All the tremors came with the selection of the Wallaby backline.
It was a new-age choice from coach Ewen McKenzie who picked a group to agitate the All Blacks' planning and stir their anxiety for the start of the Bledisloe Cup series.
All the public and media money was on McKenzie using the backline who tangled with France in June but he has gambled with a new formation as the Wallabies try to claim a trophy they last held in 2003.
McKenzie was able to assess multiple backline combinations although he is far more restricted in his pool of forward talent.
His backline selection is bold, especially as he has benched goal-kicking Bernard Foley who guided the Wallabies through June before steering the Waratahs to their historic Super rugby triumph.
Kurtley Beale will be asked for a positive attacking edge and to offer a strong variety about his run-kick-pass decisions to set the tone for the Wallabies' attempt to begin the series on a winning note.
There have been slim pickings since the All Blacks slammed the trophy cabinet shut on the Bledisloe Cup in 2003. The Wallabies have begun two campaigns since with a victory, one in Sydney and the other in Melbourne, and lost all 10 series.
The All Blacks will be wary of Beale and know the danger his running game provokes.
McKenzie unleashed that in his last two seasons as Waratahs coach in 2007-8 when he promoted a teenage Beale to start at first five-eighths. Later Beale played the majority of his 42 tests at fullback for Robbie Deans.
Adam Ashley-Cooper is also retained at centre where his workrate, positional sense and experience make him much more valuable for the Wallabies than he was when he was railroaded to the wing.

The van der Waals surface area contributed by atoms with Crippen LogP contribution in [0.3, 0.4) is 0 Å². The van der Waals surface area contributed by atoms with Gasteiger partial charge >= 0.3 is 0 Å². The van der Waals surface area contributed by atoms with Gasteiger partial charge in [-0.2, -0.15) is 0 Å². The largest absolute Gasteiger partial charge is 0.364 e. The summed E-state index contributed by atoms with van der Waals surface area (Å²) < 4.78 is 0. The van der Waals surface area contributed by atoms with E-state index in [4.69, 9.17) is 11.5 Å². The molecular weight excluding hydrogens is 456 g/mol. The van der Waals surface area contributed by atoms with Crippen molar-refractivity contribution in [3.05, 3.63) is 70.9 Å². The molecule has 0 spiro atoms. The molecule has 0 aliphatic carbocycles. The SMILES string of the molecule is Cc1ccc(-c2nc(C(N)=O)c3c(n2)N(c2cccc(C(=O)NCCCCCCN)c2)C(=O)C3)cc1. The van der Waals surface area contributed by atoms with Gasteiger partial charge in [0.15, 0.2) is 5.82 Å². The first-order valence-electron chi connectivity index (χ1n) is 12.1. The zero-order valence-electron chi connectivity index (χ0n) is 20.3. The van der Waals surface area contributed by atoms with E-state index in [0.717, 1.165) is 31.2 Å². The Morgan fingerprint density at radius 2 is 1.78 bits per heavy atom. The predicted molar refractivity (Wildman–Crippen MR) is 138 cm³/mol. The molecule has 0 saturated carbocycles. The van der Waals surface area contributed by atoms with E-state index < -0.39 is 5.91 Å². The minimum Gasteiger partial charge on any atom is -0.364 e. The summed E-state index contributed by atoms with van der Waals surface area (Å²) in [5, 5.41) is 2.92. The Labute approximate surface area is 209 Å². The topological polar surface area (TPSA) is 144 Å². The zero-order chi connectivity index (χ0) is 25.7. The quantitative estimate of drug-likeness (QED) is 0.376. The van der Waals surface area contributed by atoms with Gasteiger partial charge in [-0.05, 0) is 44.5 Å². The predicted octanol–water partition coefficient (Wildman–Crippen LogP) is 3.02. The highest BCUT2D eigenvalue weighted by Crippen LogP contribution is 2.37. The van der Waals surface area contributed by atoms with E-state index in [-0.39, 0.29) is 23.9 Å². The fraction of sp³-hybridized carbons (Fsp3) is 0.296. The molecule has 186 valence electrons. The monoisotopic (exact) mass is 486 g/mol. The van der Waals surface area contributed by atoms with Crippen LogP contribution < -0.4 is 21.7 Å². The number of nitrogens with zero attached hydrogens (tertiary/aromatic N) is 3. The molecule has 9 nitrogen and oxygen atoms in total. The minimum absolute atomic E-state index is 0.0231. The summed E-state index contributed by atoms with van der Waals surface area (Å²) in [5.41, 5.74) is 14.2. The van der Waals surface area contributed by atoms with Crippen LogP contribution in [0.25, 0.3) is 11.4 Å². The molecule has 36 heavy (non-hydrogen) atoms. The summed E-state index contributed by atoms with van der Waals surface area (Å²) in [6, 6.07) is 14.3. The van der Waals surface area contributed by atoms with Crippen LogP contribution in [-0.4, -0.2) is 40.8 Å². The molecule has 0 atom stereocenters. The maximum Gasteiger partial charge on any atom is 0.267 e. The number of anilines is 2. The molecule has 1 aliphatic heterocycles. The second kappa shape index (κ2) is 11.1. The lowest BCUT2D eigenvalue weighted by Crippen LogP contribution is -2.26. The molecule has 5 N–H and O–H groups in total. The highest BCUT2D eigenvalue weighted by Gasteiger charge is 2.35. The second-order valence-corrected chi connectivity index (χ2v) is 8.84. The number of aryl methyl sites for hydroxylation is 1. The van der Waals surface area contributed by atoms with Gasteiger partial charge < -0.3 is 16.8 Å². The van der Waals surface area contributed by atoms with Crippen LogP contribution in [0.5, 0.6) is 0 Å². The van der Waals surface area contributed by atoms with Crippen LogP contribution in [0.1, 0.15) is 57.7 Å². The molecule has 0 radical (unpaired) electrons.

He is one of two Wallaby survivors from the last time they won the opening test in a Bledisloe series - in 2008. The other is Wycliff Palu who will play in the boot of the scrum.
Only two All Blacks who started that test will return on Saturday. Jerome Kaino played No8 and Ma'a Nonu was in the midfield in a side which was captained by Rodney So'oialo and well beaten 34-19.
While public scrutiny will be buzzing about the Wallaby backline changes, the initial All Black focus will be about upsetting their pack at set-piece. If they restrict them that will have a suffocating effect on their backs.
The All Blacks will pressure the lineout throws of new hooker Nathan Charles to novice targets like Sam Carter, aim to nudge their scrum and persuade referee Jaco Peyper early that the Wallabies are infringing.
There will be messages given and lessons learned from the Crusaders' trip to the same Sydney venue when they slumbered through the opening quarter. It will be no different from any premium test where the pace and pressure goes up another few levels and rewards those who keep cool in the cauldron.